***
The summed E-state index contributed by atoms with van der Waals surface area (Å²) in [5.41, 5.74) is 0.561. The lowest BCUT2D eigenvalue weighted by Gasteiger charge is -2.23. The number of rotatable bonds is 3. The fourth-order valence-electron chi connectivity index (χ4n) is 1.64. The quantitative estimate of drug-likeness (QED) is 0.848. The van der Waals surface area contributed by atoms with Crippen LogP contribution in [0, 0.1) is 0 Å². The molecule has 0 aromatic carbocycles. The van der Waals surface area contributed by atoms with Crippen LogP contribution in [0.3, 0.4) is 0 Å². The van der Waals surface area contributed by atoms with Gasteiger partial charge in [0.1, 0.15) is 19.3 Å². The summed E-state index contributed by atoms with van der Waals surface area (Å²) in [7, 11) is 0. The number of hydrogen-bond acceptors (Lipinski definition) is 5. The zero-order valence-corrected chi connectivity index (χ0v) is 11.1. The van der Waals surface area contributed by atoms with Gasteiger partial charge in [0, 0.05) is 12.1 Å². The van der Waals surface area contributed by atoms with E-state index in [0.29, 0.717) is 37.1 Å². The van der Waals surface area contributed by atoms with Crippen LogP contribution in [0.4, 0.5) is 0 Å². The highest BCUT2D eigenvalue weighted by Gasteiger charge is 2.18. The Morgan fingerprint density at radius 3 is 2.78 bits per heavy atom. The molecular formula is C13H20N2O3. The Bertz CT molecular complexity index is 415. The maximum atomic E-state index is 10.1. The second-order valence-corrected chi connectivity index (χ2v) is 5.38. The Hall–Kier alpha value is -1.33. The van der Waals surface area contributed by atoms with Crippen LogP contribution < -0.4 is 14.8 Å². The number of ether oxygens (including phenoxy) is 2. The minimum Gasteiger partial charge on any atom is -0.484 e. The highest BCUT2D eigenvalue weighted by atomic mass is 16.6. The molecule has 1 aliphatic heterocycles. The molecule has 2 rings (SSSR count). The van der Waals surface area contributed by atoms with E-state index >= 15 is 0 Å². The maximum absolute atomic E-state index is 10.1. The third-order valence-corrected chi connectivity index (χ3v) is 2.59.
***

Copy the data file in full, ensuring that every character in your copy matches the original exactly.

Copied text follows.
The summed E-state index contributed by atoms with van der Waals surface area (Å²) in [5.41, 5.74) is 0.561. The lowest BCUT2D eigenvalue weighted by Gasteiger charge is -2.23. The number of rotatable bonds is 3. The fourth-order valence-electron chi connectivity index (χ4n) is 1.64. The quantitative estimate of drug-likeness (QED) is 0.848. The van der Waals surface area contributed by atoms with Crippen LogP contribution in [0, 0.1) is 0 Å². The molecule has 0 aromatic carbocycles. The van der Waals surface area contributed by atoms with Crippen LogP contribution in [0.3, 0.4) is 0 Å². The van der Waals surface area contributed by atoms with Gasteiger partial charge in [0.1, 0.15) is 19.3 Å². The summed E-state index contributed by atoms with van der Waals surface area (Å²) in [7, 11) is 0. The number of hydrogen-bond acceptors (Lipinski definition) is 5. The zero-order valence-corrected chi connectivity index (χ0v) is 11.1. The van der Waals surface area contributed by atoms with Gasteiger partial charge in [0, 0.05) is 12.1 Å². The van der Waals surface area contributed by atoms with E-state index in [0.29, 0.717) is 37.1 Å². The van der Waals surface area contributed by atoms with Crippen LogP contribution in [0.4, 0.5) is 0 Å². The highest BCUT2D eigenvalue weighted by Gasteiger charge is 2.18. The Morgan fingerprint density at radius 3 is 2.78 bits per heavy atom. The molecular formula is C13H20N2O3. The Bertz CT molecular complexity index is 415. The maximum atomic E-state index is 10.1. The second-order valence-corrected chi connectivity index (χ2v) is 5.38. The Hall–Kier alpha value is -1.33. The van der Waals surface area contributed by atoms with Crippen LogP contribution < -0.4 is 14.8 Å². The number of ether oxygens (including phenoxy) is 2. The minimum Gasteiger partial charge on any atom is -0.484 e. The highest BCUT2D eigenvalue weighted by atomic mass is 16.6. The molecule has 1 aliphatic heterocycles. The molecule has 2 rings (SSSR count). The van der Waals surface area contributed by atoms with E-state index >= 15 is 0 Å². The maximum absolute atomic E-state index is 10.1. The third-order valence-corrected chi connectivity index (χ3v) is 2.59.